2. To contrive; to bring about; to effect; to cause.

By all means possible they procure to have gold and silver among them in reproach.
Robynson (More's Utopia) .

Proceed, Solinus, to procure my fall.

3. To solicit; to entreat. [Obs.]

The famous Briton prince and faery knight, . . .
Of the fair Alma greatly were procured
To make there longer sojourn and abode.

4. To cause to come; to bring; to attract. [Obs.]

What unaccustomed cause procures her hither?

5. To obtain for illicit intercourse or prostitution.

Syn. — See Attain.

(Pro*cure") v. i.

1. To pimp. Shak.

2. To manage business for another in court. [Scot.]

(Pro*cure"ment) n.

1. The act of procuring or obtaining; obtainment; attainment.

2. Efficient contrivance; management; agency.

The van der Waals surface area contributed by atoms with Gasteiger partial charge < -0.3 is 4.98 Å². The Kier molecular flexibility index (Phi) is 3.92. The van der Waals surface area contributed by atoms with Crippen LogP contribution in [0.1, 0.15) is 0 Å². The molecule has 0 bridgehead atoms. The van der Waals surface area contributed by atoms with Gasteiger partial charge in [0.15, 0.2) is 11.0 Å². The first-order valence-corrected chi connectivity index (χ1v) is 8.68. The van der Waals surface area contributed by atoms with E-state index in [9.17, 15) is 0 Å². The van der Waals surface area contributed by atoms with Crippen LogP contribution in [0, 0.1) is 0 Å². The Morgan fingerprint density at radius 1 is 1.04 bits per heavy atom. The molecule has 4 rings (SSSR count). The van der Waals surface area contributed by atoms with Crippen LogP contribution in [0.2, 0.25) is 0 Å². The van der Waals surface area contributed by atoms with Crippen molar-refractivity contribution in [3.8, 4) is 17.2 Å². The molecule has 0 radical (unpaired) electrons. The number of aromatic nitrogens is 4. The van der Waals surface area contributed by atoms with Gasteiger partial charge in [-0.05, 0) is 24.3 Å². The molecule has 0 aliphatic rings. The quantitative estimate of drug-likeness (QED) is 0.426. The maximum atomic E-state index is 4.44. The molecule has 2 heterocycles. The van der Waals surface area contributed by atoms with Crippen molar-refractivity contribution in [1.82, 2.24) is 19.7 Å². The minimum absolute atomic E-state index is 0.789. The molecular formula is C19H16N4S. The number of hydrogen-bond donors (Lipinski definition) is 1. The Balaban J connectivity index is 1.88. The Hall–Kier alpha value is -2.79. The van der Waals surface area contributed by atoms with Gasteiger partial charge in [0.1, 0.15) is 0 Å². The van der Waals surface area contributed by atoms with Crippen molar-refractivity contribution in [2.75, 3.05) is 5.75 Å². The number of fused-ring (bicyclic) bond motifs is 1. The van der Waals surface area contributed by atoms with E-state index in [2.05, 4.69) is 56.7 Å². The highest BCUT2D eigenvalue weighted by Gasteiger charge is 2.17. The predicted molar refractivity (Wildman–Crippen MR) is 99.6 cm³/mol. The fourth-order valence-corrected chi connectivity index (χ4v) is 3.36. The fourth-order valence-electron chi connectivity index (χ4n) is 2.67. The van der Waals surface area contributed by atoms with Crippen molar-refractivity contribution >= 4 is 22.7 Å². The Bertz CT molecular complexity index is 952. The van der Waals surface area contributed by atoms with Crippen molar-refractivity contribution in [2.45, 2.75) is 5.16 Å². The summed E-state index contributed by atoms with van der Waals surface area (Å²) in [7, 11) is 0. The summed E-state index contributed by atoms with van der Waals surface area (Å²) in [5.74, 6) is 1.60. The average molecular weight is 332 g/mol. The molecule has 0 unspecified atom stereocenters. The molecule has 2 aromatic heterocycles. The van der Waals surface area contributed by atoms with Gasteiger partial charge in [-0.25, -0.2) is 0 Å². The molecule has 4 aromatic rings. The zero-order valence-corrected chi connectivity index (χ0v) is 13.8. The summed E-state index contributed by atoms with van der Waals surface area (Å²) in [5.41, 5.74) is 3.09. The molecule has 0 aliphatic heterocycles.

They think it done
By her procurement.

(Pro*cur"er) n. [Cf. F. procureur.]

1. One who procures, or obtains; one who, or that which, brings on, or causes to be done, esp. by corrupt means.

2. One who procures the gratification of lust for another; a pimp; a pander. South.

(Pro*cur"ess), n. A female procurer, or pander.

(Pro"cy*on) n. [L., a constellation which rises before the Dog Star, Gr. before + a dog. ]

1. (Astron.) A star of the first magnitude in the constellation Canis Minor, or the Little Dog.

2. (Zoöl.) A genus of mammals including the raccoon.

(Prod) n. [Cf. Gael. & Ir. brod goad, prickle, sting, and E. brad, also W. procio to poke, thrust.]

1. A pointed instrument for pricking or puncturing, as a goad, an awl, a skewer, etc.

2. A prick or stab which a pointed instrument.

3. A light kind of crossbow; — in the sense, often spelled prodd. Fairholt.

Previous chapter/page Back Home Email this Search Discuss Bookmark Next chapter/page
Copyright: All texts on Bibliomania are © Bibliomania.com Ltd, and may not be reproduced in any form without our written permission. See our FAQ for more details.